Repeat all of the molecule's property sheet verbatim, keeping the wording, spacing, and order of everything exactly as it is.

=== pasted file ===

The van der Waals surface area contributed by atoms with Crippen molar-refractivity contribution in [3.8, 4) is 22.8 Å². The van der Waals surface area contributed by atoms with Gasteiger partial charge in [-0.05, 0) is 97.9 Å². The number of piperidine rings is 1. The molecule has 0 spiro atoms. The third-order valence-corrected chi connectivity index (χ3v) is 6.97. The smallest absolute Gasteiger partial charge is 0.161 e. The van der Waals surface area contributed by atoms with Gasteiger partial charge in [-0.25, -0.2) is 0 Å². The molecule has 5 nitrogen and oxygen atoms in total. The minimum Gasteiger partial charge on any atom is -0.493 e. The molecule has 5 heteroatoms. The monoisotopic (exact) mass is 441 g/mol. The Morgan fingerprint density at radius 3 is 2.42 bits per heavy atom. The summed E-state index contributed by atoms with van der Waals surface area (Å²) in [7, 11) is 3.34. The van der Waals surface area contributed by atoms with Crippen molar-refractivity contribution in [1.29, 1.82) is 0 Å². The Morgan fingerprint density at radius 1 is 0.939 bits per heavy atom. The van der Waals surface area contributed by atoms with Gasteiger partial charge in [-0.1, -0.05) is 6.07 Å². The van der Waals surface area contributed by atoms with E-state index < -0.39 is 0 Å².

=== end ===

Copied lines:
The van der Waals surface area contributed by atoms with Crippen molar-refractivity contribution in [3.8, 4) is 22.8 Å². The van der Waals surface area contributed by atoms with Gasteiger partial charge in [-0.05, 0) is 97.9 Å². The number of piperidine rings is 1. The molecule has 0 spiro atoms. The third-order valence-corrected chi connectivity index (χ3v) is 6.97. The smallest absolute Gasteiger partial charge is 0.161 e. The van der Waals surface area contributed by atoms with Gasteiger partial charge in [-0.25, -0.2) is 0 Å². The molecule has 5 nitrogen and oxygen atoms in total. The minimum Gasteiger partial charge on any atom is -0.493 e. The molecule has 5 heteroatoms. The monoisotopic (exact) mass is 441 g/mol. The Morgan fingerprint density at radius 3 is 2.42 bits per heavy atom. The summed E-state index contributed by atoms with van der Waals surface area (Å²) in [7, 11) is 3.34. The van der Waals surface area contributed by atoms with Crippen molar-refractivity contribution in [1.29, 1.82) is 0 Å². The Morgan fingerprint density at radius 1 is 0.939 bits per heavy atom. The van der Waals surface area contributed by atoms with Gasteiger partial charge in [-0.1, -0.05) is 6.07 Å². The van der Waals surface area contributed by atoms with E-state index < -0.39 is 0 Å².